Wednesday, 21 October 2020

Shroom Season

I went for a walk across our fields on Sunday last and got to talking with some 🌞heliophiles🌞. As well as finding a novel petroglyph, they also reported that their lunch had been marginally disturbed by a pair of metal-detectorists who were sweeping the ruined steading on the Wexford edge of our common. 

Slightly shifty strangers were therefore in my mind as I wandered home from my excursion . . . and saw three young blokes intently searching the grass of my neighbour's 12 acre field. My eye-sight is no longer 20/20, so I crossed over the grass to see what they were doing. Pure curiosity, but I'm not shy that way, and what's the worst that could happen? As I got closer, I realised that they didn't have metal-detectors. Indeed, they seemed both ill-equipped and under-dressed for October in the hills.

They were not the least bit shy in admitting that they were collecting mushrooms. "What?", I replied, "magic mushrooms, like, Psilocybin?". The very same! They weren't able to say the Latin name Psilocybe semilanceata but knew it as Liberty Cap. It was a bit peculiar because with half an eye and half a brain, I'd noticed some unfarming people coursing across the same patch of field a few days earlier. I'd assumed that those distant bodies were members of my neighbour's extensive family of grown up children. It seems, rather, that the field has a bit of a reputation for accessibility among people in search of nature's bounty.

"As of 31 January 2006, the Government, in the exercise of powers conferred on them by section 2(2) of the Misuse of Drugs Act, 1977, has ordered that ‘any substance, product or preparation (whether natural or not), including a fungus of any kind or description, which contains psilocin or an ester of psilocin is a controlled drug for the purposes of the Act’.1 The effect of this order is to render the possession or sale of so-called ‘magic’ mushrooms criminal offences under the Act. Heretofore, it was illegal to possess or supply magic mushrooms in a dried or prepared state but lawful to possess and sell them in their natural state".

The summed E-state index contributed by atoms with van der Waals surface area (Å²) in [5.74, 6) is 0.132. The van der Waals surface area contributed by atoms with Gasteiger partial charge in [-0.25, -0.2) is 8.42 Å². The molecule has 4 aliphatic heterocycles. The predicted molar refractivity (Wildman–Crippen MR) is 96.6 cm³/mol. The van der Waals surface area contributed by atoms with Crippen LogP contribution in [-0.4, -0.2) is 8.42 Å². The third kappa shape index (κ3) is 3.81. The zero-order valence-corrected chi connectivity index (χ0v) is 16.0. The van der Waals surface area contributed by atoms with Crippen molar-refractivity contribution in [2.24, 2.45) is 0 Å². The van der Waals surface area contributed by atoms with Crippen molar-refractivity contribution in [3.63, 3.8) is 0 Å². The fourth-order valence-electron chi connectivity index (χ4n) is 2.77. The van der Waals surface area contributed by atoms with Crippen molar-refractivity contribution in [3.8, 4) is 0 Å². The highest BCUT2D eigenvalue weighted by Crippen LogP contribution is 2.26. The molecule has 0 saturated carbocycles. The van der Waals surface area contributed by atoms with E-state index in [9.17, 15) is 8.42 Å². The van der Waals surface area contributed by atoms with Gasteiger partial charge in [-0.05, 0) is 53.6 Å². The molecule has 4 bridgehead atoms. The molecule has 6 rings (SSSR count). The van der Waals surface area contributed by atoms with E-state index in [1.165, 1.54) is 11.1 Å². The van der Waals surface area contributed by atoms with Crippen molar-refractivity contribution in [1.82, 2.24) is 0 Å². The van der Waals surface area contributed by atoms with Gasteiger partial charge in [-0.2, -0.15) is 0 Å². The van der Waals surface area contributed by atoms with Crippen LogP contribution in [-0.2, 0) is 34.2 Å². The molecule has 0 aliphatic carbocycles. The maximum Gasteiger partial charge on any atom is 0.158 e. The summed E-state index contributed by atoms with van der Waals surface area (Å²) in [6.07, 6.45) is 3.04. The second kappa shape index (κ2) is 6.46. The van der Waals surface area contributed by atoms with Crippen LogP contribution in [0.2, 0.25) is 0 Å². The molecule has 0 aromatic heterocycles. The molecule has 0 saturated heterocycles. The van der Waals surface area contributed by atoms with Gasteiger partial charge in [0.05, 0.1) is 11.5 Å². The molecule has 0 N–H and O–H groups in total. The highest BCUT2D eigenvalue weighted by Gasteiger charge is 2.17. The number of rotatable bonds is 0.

According to The Lads, any upland sheep-pasture is a likely source of the fruiting bodies of  Psilocybe semilanceata at this time of year. Fungi are saprophytic - they get their energy by robbing it from photosynthetic plants. But each species will have a preferred host and a preferred time of year for sending up the obvious part of the organism and shedding a few reproductive spores. Liberty Cap penetrates the root systems of grasses in pasture: the presence of sheep somehow encourages the presence of the fungus. And it seems that sheep will eat the fungus and zone out. Again the lads said that 20-30 fruiting bodies, dried down to 3 grams would be a handy sort of a dose. It is hard enough work down there in the grass to get that much together, so I don't think anyone is making money from the psilocybin trade. Then again, you don't have to look for the fungus in the long grass - we mowed our fields really late this year and they'll still be throwing up their fruiting bodies. The downpour over the last 24-36 hours will have turned the harvest to mush though; or so my informant tells me. And that the vernacular Irish for Psilocybe semilanceata is pookie, although that term might be generic for all basidiomycetes.

My cursory reading of the health issues associated with shrooms implies that they are "mostly harmless". And certainly far less damaging to the population's health than alcohol. But there is far too much money and patronage riding on alcohol to suggest that it too should be banned. otoh psilocybin is being trialled in Tallaght for treatment-resistant depression. Looks a lot like the neurotransmitter serotonin. That seems to be a clue as to its function. John Kelly, psychiatrist in Tallaght and TCD, is recruiting guinea-pigs for his next trial: and apply, especially if you are clinically depressed and anti-depressants don't work.